The new year will be here before you know it, and the Social Security Administration has released their updated figures for 2021. We will take a look at them in this post, and we will provide all the Medicare details when they become available.
Cost of Living Adjustment (COLA)
Since prices tend to rise on an ongoing basis, the Social Security Administration will usually provide cost-of-living adjustments. We say “usually” because there was no change at all in 2009, 2010, and 2015, and in 2016, the COLA was a measly .3 percent.
Next year there will be a 1.3 percent Social Security cost-of-living adjustment. This equates to a $20 increase for someone that is receiving the average benefit, which is $1523 in 2020.
Max Earnings for Early Social Security Beneficiaries
You become eligible for a full Social Security benefit when you are 66 if you were born between 1943 and 1954. The eligibility age rises by two months each year after that, so someone born in 1955 will become eligible for a full benefit two months after they reach the age of 66.
It goes up by two months in this manner until 1960 when the gradual increase stops at 67 years of age. Anyone that was born in 1960 or a later year will become eligible for a full benefit when they are 67 under currently existing laws.
This is the age for the full benefit, but you have another option. You can accept your benefit when you are as young as 62, but there are two reasons why you may want to wait it out.
One of them is the fact that the benefit would be considerably less than your full benefit. The reduction would be somewhere between 25 percent and 30 percent, and the exact amount would be tied to your birth year.
If you are working when you are receiving an early benefit, you are penalized if you make more than a certain amount of money. The limit is going up from $18,240 this year to $18,960 in 2021.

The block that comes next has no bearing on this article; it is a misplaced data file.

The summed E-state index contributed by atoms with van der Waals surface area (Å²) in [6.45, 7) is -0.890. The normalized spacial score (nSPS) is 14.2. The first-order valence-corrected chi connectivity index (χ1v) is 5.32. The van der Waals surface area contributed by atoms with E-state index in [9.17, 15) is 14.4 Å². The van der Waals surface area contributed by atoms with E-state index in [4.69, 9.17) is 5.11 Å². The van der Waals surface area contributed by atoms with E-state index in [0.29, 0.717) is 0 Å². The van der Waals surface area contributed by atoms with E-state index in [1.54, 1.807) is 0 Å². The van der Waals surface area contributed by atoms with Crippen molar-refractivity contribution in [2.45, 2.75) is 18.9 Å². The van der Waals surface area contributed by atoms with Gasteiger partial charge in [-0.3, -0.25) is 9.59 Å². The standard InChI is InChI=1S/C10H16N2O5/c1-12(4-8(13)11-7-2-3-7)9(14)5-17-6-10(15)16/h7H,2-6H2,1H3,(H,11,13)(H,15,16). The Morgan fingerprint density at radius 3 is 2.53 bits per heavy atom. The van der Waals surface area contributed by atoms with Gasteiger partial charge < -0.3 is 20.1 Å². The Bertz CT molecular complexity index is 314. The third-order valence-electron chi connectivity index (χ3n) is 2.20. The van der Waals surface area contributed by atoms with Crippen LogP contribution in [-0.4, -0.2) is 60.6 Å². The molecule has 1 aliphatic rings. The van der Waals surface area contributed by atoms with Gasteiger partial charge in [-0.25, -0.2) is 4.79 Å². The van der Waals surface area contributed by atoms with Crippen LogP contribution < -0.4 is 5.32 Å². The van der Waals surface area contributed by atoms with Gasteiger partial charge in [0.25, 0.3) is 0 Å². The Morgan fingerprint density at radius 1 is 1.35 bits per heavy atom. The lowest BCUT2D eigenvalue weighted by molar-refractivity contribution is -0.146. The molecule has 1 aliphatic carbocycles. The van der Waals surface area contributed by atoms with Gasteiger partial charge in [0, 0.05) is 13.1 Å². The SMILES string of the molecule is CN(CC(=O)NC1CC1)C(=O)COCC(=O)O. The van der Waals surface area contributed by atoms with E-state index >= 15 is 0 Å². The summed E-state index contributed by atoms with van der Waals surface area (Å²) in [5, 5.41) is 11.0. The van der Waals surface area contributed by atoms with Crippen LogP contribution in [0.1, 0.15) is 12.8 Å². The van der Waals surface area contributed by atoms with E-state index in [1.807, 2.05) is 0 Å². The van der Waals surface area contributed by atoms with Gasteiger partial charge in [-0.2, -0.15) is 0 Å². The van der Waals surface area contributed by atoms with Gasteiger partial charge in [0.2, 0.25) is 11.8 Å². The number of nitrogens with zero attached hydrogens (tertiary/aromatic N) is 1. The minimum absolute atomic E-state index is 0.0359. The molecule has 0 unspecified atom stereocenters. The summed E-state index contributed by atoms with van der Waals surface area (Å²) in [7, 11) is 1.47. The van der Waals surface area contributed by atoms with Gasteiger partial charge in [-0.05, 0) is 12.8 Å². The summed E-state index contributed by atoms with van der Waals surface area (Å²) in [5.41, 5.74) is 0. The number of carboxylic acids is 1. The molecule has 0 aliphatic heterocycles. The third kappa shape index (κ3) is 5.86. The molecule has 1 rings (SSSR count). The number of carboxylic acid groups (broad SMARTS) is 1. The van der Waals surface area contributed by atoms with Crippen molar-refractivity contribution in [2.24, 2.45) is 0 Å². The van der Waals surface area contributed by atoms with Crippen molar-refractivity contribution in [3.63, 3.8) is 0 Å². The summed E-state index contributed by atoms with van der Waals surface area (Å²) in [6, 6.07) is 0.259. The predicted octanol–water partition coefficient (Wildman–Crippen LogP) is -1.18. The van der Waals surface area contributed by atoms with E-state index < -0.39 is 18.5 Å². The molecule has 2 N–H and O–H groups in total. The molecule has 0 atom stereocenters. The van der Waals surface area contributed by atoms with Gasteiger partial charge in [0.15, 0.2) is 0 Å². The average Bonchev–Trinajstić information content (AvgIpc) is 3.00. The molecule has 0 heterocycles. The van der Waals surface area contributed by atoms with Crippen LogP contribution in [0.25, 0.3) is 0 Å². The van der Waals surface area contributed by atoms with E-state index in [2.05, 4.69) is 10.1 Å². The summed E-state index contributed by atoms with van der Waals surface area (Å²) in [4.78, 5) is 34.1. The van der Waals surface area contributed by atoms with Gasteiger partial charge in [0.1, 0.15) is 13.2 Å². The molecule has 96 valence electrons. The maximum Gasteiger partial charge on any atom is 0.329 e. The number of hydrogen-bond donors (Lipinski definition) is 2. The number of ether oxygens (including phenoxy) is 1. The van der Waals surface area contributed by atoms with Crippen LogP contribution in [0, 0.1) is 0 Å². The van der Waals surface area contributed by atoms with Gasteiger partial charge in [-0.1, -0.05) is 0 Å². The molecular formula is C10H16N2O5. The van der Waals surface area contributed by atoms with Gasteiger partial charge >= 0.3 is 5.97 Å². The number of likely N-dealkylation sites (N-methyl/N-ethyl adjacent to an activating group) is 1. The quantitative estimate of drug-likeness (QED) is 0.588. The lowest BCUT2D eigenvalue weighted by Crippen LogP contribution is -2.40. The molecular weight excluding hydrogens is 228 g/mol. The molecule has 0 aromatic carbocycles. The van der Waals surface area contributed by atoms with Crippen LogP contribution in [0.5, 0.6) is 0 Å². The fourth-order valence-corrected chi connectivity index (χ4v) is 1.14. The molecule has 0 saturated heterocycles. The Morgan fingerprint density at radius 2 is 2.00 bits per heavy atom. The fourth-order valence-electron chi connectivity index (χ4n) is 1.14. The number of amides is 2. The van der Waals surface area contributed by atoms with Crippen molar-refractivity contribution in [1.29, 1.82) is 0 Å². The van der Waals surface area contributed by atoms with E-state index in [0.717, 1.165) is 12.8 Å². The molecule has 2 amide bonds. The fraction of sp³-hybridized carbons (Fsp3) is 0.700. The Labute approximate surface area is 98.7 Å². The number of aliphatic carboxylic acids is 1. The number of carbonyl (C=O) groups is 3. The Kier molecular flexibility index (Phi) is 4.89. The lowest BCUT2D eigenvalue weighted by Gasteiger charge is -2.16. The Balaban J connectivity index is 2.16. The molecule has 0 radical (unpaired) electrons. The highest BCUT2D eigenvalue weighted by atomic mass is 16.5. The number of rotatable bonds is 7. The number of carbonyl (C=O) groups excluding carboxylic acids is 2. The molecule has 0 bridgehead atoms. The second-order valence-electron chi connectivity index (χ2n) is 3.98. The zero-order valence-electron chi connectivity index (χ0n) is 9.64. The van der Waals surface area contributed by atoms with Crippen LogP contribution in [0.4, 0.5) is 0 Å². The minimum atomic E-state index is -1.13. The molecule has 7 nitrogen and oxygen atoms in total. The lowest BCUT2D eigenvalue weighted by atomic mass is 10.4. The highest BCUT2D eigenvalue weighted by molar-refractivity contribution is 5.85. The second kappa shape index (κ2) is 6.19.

How does the penalty work? Your benefit is reduced by one dollar for every two dollars that you make above this limit, so the early option is a very poor choice for most people that work full time.
Taxable Income Ceiling
There is a maximum amount of income that can be taxed for Social Security purposes, and it is subject to annual upward revisions. This year, the maximum is $137,700, and in 2021, the ceiling will be $142,800.
Since there is a limit to the amount that can be taxed, there is also a max benefit. The maximum monthly benefit has been $3011 in 2020, and it will rise to $3148 next year.
Medicare Part B Premium Increase
As we stated in the opening, we do not have all the updated Medicare figures yet, but there is one piece of information that we can share at this time. Part B is the portion of the program that pays for care that is provided by doctors, and you have to pay a monthly premium for this coverage.
There are annual premium increases, but because of a provision contained within the current COVID-conscious budget, it cannot exceed 25 percent of the increase that would ordinarily be warranted.
This provision is temporary, but there is a built-in mechanism that limits the premium increases on an ongoing basis. If the cost-of-living adjustment in a given year is less than the increase in the Part B premium, the benefit will not be reduced.
Attend a Free Webinar
We are conducting a number of webinars in the near future, and this is a great way to obtain some very important information from the comfort of your home. These sessions are free, but we ask that you register in advance so we can reserve your spot.
You can see the dates if you visit our webinar page, and you when you identify the session the works for you, follow simple instructions to register.
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